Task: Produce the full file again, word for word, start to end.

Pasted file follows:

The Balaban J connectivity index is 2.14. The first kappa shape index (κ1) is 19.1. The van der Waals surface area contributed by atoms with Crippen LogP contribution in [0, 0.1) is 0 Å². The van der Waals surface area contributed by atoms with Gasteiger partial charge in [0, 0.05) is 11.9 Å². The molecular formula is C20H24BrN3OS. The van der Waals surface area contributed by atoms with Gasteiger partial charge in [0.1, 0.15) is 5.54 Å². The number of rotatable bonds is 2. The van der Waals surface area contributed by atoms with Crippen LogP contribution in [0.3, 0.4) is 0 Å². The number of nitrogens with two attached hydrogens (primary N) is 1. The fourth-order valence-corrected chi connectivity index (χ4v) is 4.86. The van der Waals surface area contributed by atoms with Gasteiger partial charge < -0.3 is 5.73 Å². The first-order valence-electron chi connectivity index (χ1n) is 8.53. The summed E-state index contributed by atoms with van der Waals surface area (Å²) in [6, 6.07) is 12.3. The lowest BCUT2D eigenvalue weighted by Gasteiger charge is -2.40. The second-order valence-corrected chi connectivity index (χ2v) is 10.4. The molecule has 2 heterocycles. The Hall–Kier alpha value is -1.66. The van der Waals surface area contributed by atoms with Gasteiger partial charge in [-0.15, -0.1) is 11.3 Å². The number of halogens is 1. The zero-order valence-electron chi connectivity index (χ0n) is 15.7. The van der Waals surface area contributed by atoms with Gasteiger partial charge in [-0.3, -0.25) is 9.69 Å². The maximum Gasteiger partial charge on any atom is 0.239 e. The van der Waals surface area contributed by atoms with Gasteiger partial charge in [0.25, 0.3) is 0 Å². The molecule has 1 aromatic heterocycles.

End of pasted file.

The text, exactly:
The Balaban J connectivity index is 2.14. The first kappa shape index (κ1) is 19.1. The van der Waals surface area contributed by atoms with Crippen LogP contribution in [0, 0.1) is 0 Å². The van der Waals surface area contributed by atoms with Gasteiger partial charge in [0, 0.05) is 11.9 Å². The molecular formula is C20H24BrN3OS. The van der Waals surface area contributed by atoms with Gasteiger partial charge in [0.1, 0.15) is 5.54 Å². The number of rotatable bonds is 2. The van der Waals surface area contributed by atoms with Crippen LogP contribution in [0.3, 0.4) is 0 Å². The number of nitrogens with two attached hydrogens (primary N) is 1. The fourth-order valence-corrected chi connectivity index (χ4v) is 4.86. The van der Waals surface area contributed by atoms with Gasteiger partial charge < -0.3 is 5.73 Å². The first-order valence-electron chi connectivity index (χ1n) is 8.53. The summed E-state index contributed by atoms with van der Waals surface area (Å²) in [6, 6.07) is 12.3. The lowest BCUT2D eigenvalue weighted by Gasteiger charge is -2.40. The second-order valence-corrected chi connectivity index (χ2v) is 10.4. The molecule has 2 heterocycles. The Hall–Kier alpha value is -1.66. The van der Waals surface area contributed by atoms with Gasteiger partial charge in [-0.15, -0.1) is 11.3 Å². The number of halogens is 1. The zero-order valence-electron chi connectivity index (χ0n) is 15.7. The van der Waals surface area contributed by atoms with Gasteiger partial charge in [-0.3, -0.25) is 9.69 Å². The maximum Gasteiger partial charge on any atom is 0.239 e. The van der Waals surface area contributed by atoms with Gasteiger partial charge in [0.25, 0.3) is 0 Å². The molecule has 1 aromatic heterocycles.